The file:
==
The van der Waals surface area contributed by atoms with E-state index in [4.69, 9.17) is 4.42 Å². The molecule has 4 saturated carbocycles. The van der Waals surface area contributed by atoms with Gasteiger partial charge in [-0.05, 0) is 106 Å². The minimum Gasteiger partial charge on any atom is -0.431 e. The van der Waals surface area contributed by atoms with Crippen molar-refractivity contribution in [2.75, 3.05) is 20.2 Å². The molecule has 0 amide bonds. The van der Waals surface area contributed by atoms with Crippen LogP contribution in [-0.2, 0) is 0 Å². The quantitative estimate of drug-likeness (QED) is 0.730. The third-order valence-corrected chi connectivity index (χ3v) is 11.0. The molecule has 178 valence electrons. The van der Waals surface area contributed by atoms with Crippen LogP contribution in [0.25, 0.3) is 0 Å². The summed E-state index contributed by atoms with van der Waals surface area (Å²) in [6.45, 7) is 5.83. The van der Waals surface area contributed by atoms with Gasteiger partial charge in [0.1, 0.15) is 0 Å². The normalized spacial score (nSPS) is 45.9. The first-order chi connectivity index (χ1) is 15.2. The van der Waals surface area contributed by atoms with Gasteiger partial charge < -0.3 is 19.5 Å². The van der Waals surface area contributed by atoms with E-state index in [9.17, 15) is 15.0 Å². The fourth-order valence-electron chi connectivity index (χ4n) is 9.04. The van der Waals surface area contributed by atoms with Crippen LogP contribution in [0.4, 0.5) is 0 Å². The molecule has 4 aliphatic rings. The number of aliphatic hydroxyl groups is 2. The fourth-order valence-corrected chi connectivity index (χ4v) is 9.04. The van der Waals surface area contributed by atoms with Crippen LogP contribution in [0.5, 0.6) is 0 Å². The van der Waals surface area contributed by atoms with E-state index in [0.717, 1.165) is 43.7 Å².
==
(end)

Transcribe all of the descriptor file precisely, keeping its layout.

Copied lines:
The van der Waals surface area contributed by atoms with E-state index in [4.69, 9.17) is 4.42 Å². The molecule has 4 saturated carbocycles. The van der Waals surface area contributed by atoms with Gasteiger partial charge in [-0.05, 0) is 106 Å². The minimum Gasteiger partial charge on any atom is -0.431 e. The van der Waals surface area contributed by atoms with Crippen molar-refractivity contribution in [2.75, 3.05) is 20.2 Å². The molecule has 0 amide bonds. The van der Waals surface area contributed by atoms with Crippen LogP contribution in [-0.2, 0) is 0 Å². The quantitative estimate of drug-likeness (QED) is 0.730. The third-order valence-corrected chi connectivity index (χ3v) is 11.0. The molecule has 178 valence electrons. The van der Waals surface area contributed by atoms with Crippen LogP contribution in [0.25, 0.3) is 0 Å². The summed E-state index contributed by atoms with van der Waals surface area (Å²) in [6.45, 7) is 5.83. The van der Waals surface area contributed by atoms with Gasteiger partial charge in [0.1, 0.15) is 0 Å². The normalized spacial score (nSPS) is 45.9. The first-order chi connectivity index (χ1) is 15.2. The van der Waals surface area contributed by atoms with Gasteiger partial charge < -0.3 is 19.5 Å². The van der Waals surface area contributed by atoms with E-state index in [9.17, 15) is 15.0 Å². The fourth-order valence-electron chi connectivity index (χ4n) is 9.04. The van der Waals surface area contributed by atoms with Crippen LogP contribution in [0.4, 0.5) is 0 Å². The molecule has 4 aliphatic rings. The number of aliphatic hydroxyl groups is 2. The fourth-order valence-corrected chi connectivity index (χ4v) is 9.04. The van der Waals surface area contributed by atoms with Crippen LogP contribution in [0.5, 0.6) is 0 Å². The van der Waals surface area contributed by atoms with E-state index in [0.717, 1.165) is 43.7 Å².